Momento Mori: a Peckham Hospice Care Home by Jerome Xin Hao Ng is the overall winner of the inaugural Architecture Drawing Prize curated by Make Architects, Sir John Soane’s Museum and the World Architecture Festival.
Jeremy Melvin, Curator of World Architecture Festival (WAF), heralded the drawing as “a superbly conceived and executed perspectival view looking down through the building from roof level, praised for its technical skill and the sensitivity with which it depicted the spaces found in such institutions as settings for multi-generation social interaction”.
It was produced as part of Ng’s final diploma project at The Bartlett School of Architecture, University College London.
As the winner of the category for Hybrid images, Ng’s drawing was selected for the top prize over the winners of the other two categories: Christopher Wijatno’s Deepwater Purgatory in the Digital category; Dimitrios Grozopoulis’ Scenarios for a Post-Crisis Landscape from the Hand-drawn category.
Wijatno depicted a prison moored like an oil rig in deep water, which judges felt evoked Piranesi and Dante. Grozopoulis’ drawing was commended by judges as having a haunting quality beyond that of most images of post-industrial landscapes, portrayed with an extraordinary control of line.
The Architecture Drawing Prize was judged by artists Ben Langlands and Nikki Bell; Narinder Singh Sagoo, Head of Design Communication at Foster and Partners; Ken Shuttleworth of Make Architects; Owen Hopkins of the Sir John Soane’s Museum; and Jeremy Melvin of the World Architecture Festival.
Ken Shuttleworth, Founder of Make, said: “Drawing has always been a passion of mine, I imagine it is for most architects. So few drawings are realised as actual buildings, but this is a chance to celebrate the drawing as its own creation, its own piece of art. We hope that this shortlist will provide an exciting snapshot of creative thinking and excellence in drawing from around the world.”
Owen Hopkins commented: “In the end, three drawings emerged which we felt demonstrated a perfect unity of subject, technique and media – and these were our winners. The competition has shown that the art of architectural drawing is well and truly alive”.
Judges Ben Langlands and Nikki Bell added: “A great drawing is the first step from beauty to immortality. The importance of drawing can’t be exaggerated because it evidences aesthetic and conceptual perception at the most fundamental level.”
The Architecture Drawing Prize received 166 entries across the three categories. In addition to the winners, the judges gave two commendations and selected another six for display in the digital category. The judges also awarded five commendations and picked a further six of the hand-drawn entries to shortlist for display at WAF, and in the hybrid category made three commendations with another seven shortlisted entries chosen for display at WAF.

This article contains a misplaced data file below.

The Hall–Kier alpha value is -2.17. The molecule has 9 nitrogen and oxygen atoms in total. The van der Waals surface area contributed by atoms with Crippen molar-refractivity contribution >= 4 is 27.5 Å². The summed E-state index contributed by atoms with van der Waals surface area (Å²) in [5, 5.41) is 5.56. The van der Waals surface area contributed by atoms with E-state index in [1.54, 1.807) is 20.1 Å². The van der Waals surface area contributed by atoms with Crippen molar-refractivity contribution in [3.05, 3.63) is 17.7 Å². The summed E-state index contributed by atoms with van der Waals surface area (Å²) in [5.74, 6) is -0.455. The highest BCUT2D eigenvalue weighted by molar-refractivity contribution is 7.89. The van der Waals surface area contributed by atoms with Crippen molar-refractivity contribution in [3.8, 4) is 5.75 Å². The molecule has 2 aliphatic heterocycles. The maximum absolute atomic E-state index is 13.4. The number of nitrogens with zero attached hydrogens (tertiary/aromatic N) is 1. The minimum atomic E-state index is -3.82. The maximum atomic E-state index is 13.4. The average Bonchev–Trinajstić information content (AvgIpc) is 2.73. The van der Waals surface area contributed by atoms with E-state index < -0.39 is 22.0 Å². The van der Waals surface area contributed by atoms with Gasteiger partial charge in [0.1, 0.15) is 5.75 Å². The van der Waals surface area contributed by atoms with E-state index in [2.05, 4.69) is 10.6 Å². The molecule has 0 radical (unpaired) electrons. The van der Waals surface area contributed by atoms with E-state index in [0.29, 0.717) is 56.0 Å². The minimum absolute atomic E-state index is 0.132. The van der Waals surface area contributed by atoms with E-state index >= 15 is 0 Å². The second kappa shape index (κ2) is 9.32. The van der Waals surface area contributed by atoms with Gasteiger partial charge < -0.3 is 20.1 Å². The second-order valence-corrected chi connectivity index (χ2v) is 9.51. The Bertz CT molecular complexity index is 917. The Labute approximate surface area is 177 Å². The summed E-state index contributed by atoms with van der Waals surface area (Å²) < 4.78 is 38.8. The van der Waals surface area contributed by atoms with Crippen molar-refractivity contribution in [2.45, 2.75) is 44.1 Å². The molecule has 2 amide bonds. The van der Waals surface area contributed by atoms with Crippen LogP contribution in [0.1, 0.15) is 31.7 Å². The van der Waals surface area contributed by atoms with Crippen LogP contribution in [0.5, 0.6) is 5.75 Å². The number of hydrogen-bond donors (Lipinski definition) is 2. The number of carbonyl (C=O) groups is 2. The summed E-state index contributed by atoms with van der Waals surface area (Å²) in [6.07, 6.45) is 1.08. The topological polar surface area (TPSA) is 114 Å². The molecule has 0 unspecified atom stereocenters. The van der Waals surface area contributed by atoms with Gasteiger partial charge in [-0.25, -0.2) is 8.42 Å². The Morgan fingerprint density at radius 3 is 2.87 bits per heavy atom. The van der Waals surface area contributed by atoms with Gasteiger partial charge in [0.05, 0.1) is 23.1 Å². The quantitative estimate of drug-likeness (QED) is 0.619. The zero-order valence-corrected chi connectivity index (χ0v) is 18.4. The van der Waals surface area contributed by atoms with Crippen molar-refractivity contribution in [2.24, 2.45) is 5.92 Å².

The shortlist extends to 38 accomplished entries from architects, designers and students hailing from 15 different countries around the globe. Sixty percent of the shortlisted entries were submitted by entrants aged 30 and under.
These shortlisted entries will be displayed at the Architecture Drawing Prize stand at the World Architecture Festival which takes place in Berlin from 15-17 November 2018. All winning and commended entrants have been awarded a delegate pass to attend the event. There will be presentations for the category winners and exhibits of the shortlisted and winning drawings on the stand. The overall winner, Jerome Xin Hao Ng, will receive an award at the prestigious Gala Dinner, which closes the Festival on the evening of November 17th.
The winning and shortlisted entries will then be exhibited at Sir John Soane’s Museum in London from 21 February – 14 April 2018.
The Architecture Drawing prize was created in recognition of the continuing importance of hand drawing, whilst also embracing the creative use of digitally produced renderings. Submissions have been evaluated on the basis of their technical skill, originality in approach and ability to convey an architectural idea, whether for a conceptual or actual building project.